What's wrong with it? First, there is no crime, if that term is to have any agreed meaning. In Malaysia, the longtime prime minister Dr. Mahathir spent much of the last 15 years battering his political rival, Anwar Ibrahim, with one sodomy trial after another. We're subtler about these things here. So the feds haven't charged Edwards with having a mistress or a love child, but with funding his mistress and love child via illegal campaign contributions. In federal justice, they throw the bookkeeping at you, a time-honored American judicial tradition: If you can't get Al Capone for the Valentine's Day Massacre, get him for tax evasion. The average citizen seems to have a sneaky admiration for this artful sidestepping, notwithstanding that very few individuals gun down large numbers of people, while millions of us are vulnerable to ever-metastasizing definitions of "mail fraud," "wire fraud," and the other catch-alls of federal justice. It's not the crime that gets you, it's the cover letter.
Thus, the DoJ case rests on the novel legal theory that, as the "centerpiece of Edwards's candidacy was his public image as a devoted family man," his "family image" and the costs of maintaining it are a political matter regulated under Title 2, Sections 431–455 of the U.S. Code. At least Section 377B of the Malaysian penal code is about sodomy, and nothing but. If the Federal Election Campaign Act of 1971 now covers "family image," what doesn't it extend to? So John Edwards "broke" a "law" that neither he nor anyone else knew existed. Which it didn't, until he came along.
Edwards now faces 30 years in jail, for the crime of getting a couple of pals to pay for his baby's diapers. For purposes of comparison, Anders Breivik murdered 77 people and is looking at 21 years in jail, the maximum sentence permitted under Norwegian law. So Mr. Breivik could be out of jail a decade before Senator Edwards. Scandinavian law is certainly too lenient (I am in favor of hanging Breivik), but U.S. law is stark staring nuts. And there are very few Anders Breiviks, while there are untold numbers on whom the caprices of U.S. justice can and do descend.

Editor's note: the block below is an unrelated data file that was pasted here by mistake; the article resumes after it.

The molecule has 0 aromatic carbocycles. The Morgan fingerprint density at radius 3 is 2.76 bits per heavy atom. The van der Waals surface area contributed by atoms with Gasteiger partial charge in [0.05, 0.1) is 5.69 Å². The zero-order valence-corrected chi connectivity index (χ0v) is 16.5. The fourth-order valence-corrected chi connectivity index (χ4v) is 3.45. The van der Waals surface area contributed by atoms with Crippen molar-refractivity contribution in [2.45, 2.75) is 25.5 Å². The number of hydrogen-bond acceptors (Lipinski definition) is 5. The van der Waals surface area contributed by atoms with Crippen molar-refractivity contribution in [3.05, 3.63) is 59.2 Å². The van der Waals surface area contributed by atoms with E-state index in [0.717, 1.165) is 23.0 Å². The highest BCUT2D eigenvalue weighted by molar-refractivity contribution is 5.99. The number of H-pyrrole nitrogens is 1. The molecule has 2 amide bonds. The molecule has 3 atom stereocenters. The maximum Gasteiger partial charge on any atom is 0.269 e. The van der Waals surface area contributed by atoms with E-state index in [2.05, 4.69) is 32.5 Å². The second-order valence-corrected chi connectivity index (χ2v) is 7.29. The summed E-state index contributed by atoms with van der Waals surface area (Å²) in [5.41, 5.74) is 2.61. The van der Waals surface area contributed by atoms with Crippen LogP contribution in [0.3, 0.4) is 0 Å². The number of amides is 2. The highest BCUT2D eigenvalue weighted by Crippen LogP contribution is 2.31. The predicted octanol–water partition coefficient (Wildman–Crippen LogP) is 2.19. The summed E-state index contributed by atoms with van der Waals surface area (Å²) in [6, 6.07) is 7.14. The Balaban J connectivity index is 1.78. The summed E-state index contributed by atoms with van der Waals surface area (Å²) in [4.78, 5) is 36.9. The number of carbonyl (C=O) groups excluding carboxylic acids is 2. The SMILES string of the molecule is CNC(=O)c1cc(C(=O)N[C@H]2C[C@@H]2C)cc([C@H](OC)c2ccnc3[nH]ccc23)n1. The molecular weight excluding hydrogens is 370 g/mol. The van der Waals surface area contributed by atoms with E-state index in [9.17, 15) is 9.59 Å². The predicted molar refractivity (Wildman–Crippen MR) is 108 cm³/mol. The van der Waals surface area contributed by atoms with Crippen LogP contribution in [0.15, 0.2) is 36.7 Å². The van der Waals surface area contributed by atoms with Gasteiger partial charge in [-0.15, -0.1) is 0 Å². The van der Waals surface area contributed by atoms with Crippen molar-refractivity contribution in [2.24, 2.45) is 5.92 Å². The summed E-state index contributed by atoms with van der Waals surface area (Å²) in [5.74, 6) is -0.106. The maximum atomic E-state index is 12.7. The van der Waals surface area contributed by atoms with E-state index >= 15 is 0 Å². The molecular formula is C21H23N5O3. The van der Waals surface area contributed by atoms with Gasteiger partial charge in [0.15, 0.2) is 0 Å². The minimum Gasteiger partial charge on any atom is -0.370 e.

When they do, the prosecution has too many advantages. With corporate fraud, the tradition is that, in order to skewer the CEO, the government buys the CFO. Having deemed a politician's "family image" to be in effect a business venture, the feds identified Andrew Young as Edwards's CFO.
Young is a confessed liar whose loyalty to his boss was such that he claimed to be the father of Edwards's baby. But it's remarkable how the offer of federal immunity can wither the devotion of even the most stout-hearted of retainers. Having bought its witnesses, the Justice Department files multiple counts, generally ensuring that jurors wishing to appear sophisticated can dismiss the majority of them while convicting on enough to send the accused to jail for longer than the average European serial killer, and for a crime no one can explain to anybody who isn't a federal prosecutor.
John Edwards lives with the two youngest children of his official government-regulated "family image." Emma Claire is thirteen and Jack is eleven. They have no mother. For some reason the United States regards it as a priority to see that they be more comprehensively orphaned.
The great English jurist Lord Moulton considered the most important space in society to be the "middle land" between law and absolute freedom, in which the individual has to be "trusted to obey self-imposed law." That is, a gentleman should not lie for political advantage about the paternity of his child. When he does so, it is a poor reflection on him and on those who colluded with him — the Democratic party and the media. What it is not is a crime. As bad as Edwards's behavior is, the Justice Department's is worse. The urge to ensnare in legalisms every aspect of human existence — including John Edwards's rutting — will consume American liberty.
~from my Happy Warrior column, May 14th 2012
Edwards was tried on six counts. He was acquitted on one, and on the other five the jury deadlocked, resulting in a mistrial. If we are to take the Department of Justice's reasoning seriously - that, as the "centerpiece of Edwards's candidacy was his public image as a devoted family man," his "family image" and the costs of maintaining it are a political matter regulated under Title 2, Sections 431–455 of the U.S. Code - Trump the much-married p*ssy-grabber cannot by definition fall under their purview. So they declined to prosecute. And then Alvin Bragg came along...